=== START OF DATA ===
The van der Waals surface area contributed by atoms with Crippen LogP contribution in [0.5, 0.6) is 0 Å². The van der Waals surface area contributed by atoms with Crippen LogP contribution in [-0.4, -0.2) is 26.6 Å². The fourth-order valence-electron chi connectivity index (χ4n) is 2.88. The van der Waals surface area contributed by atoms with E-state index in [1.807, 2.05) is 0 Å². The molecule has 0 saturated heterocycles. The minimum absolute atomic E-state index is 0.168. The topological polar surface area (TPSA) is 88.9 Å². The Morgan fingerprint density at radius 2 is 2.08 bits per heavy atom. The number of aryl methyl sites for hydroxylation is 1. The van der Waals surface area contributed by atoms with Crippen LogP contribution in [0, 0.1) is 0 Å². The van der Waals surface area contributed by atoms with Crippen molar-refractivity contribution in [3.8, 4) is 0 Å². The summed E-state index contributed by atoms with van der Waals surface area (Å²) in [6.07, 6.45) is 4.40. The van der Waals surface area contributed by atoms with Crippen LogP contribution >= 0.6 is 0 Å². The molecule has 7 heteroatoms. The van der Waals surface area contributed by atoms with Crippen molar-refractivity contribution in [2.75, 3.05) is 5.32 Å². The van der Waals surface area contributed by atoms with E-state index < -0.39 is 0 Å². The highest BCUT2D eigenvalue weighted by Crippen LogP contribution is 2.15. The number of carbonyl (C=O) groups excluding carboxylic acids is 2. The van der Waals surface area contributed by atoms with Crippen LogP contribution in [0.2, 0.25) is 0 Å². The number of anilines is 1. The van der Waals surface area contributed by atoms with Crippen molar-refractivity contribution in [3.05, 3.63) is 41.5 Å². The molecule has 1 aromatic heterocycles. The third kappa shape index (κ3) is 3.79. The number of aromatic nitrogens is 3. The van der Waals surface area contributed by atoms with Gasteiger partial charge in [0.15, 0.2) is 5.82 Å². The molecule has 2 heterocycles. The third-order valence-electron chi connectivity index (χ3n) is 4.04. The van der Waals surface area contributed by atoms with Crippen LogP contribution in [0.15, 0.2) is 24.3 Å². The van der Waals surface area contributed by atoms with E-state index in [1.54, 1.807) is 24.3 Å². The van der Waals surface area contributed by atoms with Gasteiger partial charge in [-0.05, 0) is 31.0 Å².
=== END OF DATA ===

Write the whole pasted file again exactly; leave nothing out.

The van der Waals surface area contributed by atoms with Crippen LogP contribution in [0.5, 0.6) is 0 Å². The van der Waals surface area contributed by atoms with Crippen LogP contribution in [-0.4, -0.2) is 26.6 Å². The fourth-order valence-electron chi connectivity index (χ4n) is 2.88. The van der Waals surface area contributed by atoms with E-state index in [1.807, 2.05) is 0 Å². The molecule has 0 saturated heterocycles. The minimum absolute atomic E-state index is 0.168. The topological polar surface area (TPSA) is 88.9 Å². The Morgan fingerprint density at radius 2 is 2.08 bits per heavy atom. The number of aryl methyl sites for hydroxylation is 1. The van der Waals surface area contributed by atoms with Crippen LogP contribution in [0, 0.1) is 0 Å². The van der Waals surface area contributed by atoms with Crippen molar-refractivity contribution in [3.8, 4) is 0 Å². The summed E-state index contributed by atoms with van der Waals surface area (Å²) in [6.07, 6.45) is 4.40. The van der Waals surface area contributed by atoms with Crippen LogP contribution >= 0.6 is 0 Å². The molecule has 7 heteroatoms. The van der Waals surface area contributed by atoms with Crippen molar-refractivity contribution in [2.75, 3.05) is 5.32 Å². The van der Waals surface area contributed by atoms with E-state index < -0.39 is 0 Å². The highest BCUT2D eigenvalue weighted by Crippen LogP contribution is 2.15. The number of carbonyl (C=O) groups excluding carboxylic acids is 2. The van der Waals surface area contributed by atoms with Crippen LogP contribution in [0.2, 0.25) is 0 Å². The number of anilines is 1. The van der Waals surface area contributed by atoms with Crippen molar-refractivity contribution in [3.05, 3.63) is 41.5 Å². The molecule has 1 aromatic heterocycles. The third kappa shape index (κ3) is 3.79. The number of aromatic nitrogens is 3. The van der Waals surface area contributed by atoms with Gasteiger partial charge in [0.15, 0.2) is 5.82 Å². The molecule has 2 heterocycles. The third-order valence-electron chi connectivity index (χ3n) is 4.04. The van der Waals surface area contributed by atoms with Crippen LogP contribution in [0.15, 0.2) is 24.3 Å². The van der Waals surface area contributed by atoms with E-state index in [1.54, 1.807) is 24.3 Å². The van der Waals surface area contributed by atoms with Gasteiger partial charge in [-0.05, 0) is 31.0 Å².